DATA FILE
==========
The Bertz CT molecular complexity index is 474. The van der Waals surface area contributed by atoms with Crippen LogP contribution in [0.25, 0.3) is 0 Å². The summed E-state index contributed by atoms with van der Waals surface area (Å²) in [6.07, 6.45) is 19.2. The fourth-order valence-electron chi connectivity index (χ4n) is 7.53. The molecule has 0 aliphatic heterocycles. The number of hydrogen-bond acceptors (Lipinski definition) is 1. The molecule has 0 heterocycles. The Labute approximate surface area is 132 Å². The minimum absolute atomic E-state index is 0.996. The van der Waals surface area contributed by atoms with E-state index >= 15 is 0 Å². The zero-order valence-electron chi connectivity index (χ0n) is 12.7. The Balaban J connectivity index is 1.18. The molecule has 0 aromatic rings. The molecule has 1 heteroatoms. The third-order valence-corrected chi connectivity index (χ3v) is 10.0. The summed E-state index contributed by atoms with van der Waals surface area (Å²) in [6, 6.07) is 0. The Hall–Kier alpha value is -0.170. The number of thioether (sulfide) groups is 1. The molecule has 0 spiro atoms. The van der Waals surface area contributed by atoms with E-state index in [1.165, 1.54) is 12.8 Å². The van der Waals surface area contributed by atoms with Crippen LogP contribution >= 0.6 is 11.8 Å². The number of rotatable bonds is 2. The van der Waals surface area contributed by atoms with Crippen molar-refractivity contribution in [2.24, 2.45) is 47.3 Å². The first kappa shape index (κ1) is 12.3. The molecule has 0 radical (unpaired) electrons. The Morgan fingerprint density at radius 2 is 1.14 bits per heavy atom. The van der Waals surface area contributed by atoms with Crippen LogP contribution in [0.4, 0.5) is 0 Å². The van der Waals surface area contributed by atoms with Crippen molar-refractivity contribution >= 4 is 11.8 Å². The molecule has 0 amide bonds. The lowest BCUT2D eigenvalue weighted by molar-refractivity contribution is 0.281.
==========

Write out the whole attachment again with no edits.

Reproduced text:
The Bertz CT molecular complexity index is 474. The van der Waals surface area contributed by atoms with Crippen LogP contribution in [0.25, 0.3) is 0 Å². The summed E-state index contributed by atoms with van der Waals surface area (Å²) in [6.07, 6.45) is 19.2. The fourth-order valence-electron chi connectivity index (χ4n) is 7.53. The molecule has 0 aliphatic heterocycles. The number of hydrogen-bond acceptors (Lipinski definition) is 1. The molecule has 0 heterocycles. The Labute approximate surface area is 132 Å². The minimum absolute atomic E-state index is 0.996. The van der Waals surface area contributed by atoms with E-state index >= 15 is 0 Å². The zero-order valence-electron chi connectivity index (χ0n) is 12.7. The Balaban J connectivity index is 1.18. The molecule has 0 aromatic rings. The molecule has 1 heteroatoms. The third-order valence-corrected chi connectivity index (χ3v) is 10.0. The summed E-state index contributed by atoms with van der Waals surface area (Å²) in [6, 6.07) is 0. The Hall–Kier alpha value is -0.170. The number of thioether (sulfide) groups is 1. The molecule has 0 spiro atoms. The van der Waals surface area contributed by atoms with E-state index in [1.165, 1.54) is 12.8 Å². The van der Waals surface area contributed by atoms with Crippen LogP contribution >= 0.6 is 11.8 Å². The number of rotatable bonds is 2. The van der Waals surface area contributed by atoms with Crippen molar-refractivity contribution in [2.24, 2.45) is 47.3 Å². The first kappa shape index (κ1) is 12.3. The molecule has 0 radical (unpaired) electrons. The Morgan fingerprint density at radius 2 is 1.14 bits per heavy atom. The van der Waals surface area contributed by atoms with Crippen LogP contribution in [0.4, 0.5) is 0 Å². The van der Waals surface area contributed by atoms with Crippen molar-refractivity contribution >= 4 is 11.8 Å². The molecule has 0 amide bonds. The lowest BCUT2D eigenvalue weighted by molar-refractivity contribution is 0.281.